When Paige Russell, 18, completes EVIT’s Culinary Arts program, she will be armed with what she needs to succeed in an industry dominated by men: first-rate skills and confidence.
“EVIT Culinary has given me the hands-on learning needed for my field, but it also has given me the training and the confidence to dominate in the kitchen,” said Russell, a Mountain View High School senior who is completing culinary training this week at the East Valley Institute of Technology. “EVIT Culinary has given me the determination and the passion to prove my skills in the workplace
so I won’t be undermined, but respected for my abilities.”
Culinary Arts is one of 16 career training programs at EVIT that are considered “non-traditional” for female students because women make up less than 25 percent of the workers in that industry. Others include:
Automotive Technologies, Aviation, Collision Repair, Construction Technologies, Diesel Technology, Emergency Medical Technician, Fire Science, Future Engineers, Law Enforcement, Machining Technology, Plumbing, Radio/Audio Production, Robotics Engineering, Video Production, Welding and Heating, Ventilation and Air-Conditioning (HVAC).
Women are much more likely than men to be in low-skill, low-wage jobs, according to the American Association of University Women website www.aauw.org. The AAUW maintains that more needs to be done to encourage female students to enroll in nontraditional career and technical education programs so they have the opportunity to obtain “high-wage jobs that will adequately support themselves and their families.”
The culinary industry is a good example of the gender disparity. According to the Bureau of Labor Statistics, women made up 54.5 percent of those employed in food preparation-related occupations in 2015. But only 19.6 percent were employed as chefs or head cooks who earn the highest wages. Instead, women were much more likely to be employed as waitresses (70.1 percent) or hostesses (82.1 percent).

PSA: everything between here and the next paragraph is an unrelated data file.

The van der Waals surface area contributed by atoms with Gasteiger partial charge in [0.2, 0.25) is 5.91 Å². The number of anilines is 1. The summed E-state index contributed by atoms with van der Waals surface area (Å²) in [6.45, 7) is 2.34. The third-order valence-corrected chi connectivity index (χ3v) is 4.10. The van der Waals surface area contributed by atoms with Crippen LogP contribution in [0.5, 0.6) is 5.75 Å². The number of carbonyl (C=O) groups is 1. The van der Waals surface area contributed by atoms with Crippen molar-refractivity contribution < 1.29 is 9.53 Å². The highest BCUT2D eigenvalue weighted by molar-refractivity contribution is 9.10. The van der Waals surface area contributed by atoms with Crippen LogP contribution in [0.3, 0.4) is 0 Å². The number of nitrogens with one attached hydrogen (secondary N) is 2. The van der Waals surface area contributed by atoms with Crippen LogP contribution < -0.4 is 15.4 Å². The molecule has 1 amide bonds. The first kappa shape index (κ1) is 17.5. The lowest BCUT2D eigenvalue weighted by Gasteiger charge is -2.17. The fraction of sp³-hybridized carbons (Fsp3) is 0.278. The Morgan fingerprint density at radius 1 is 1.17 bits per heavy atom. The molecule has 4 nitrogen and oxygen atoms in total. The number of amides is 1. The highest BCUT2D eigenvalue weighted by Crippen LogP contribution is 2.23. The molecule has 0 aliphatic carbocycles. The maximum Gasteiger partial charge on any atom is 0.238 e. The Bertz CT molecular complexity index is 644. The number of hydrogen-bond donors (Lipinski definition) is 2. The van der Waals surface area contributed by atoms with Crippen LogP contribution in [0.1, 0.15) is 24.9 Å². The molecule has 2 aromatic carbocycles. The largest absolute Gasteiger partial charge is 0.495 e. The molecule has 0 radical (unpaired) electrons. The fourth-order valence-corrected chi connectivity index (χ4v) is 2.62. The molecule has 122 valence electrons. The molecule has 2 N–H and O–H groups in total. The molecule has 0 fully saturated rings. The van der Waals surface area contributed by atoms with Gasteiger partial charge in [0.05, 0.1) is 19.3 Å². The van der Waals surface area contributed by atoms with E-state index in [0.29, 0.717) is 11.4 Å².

EVIT encourages female students to pursue non-traditional careers whether it’s in culinary arts or firefighting or the industrial trades. They set an example for other female students as they break stereotypes and close the gender gap, and many employers will actually give them first consideration for job opportunities because they want to diversify their workforce.
Russell and her EVIT Culinary Arts classmate Sarah Palmer, a senior at Combs High School, plan to be leaders in their industry. Russell will attend Scottsdale Community College before going on to Northern Arizona University to pursue a hospitality management degree. After she graduates, Palmer plans to go on a mission and then when she returns, operate a catering business with Russell.
“EVIT has prepared me very well for what the reality is of
working in the industry,” said Palmer, 18. “It truly is a majority male society. All that does for me as a woman, however, is give me the opportunity to prove myself and be better.”
EVIT is still accepting enrollment in Culinary Arts and all other programs for 2016-17. To apply, go to www.evit.com.
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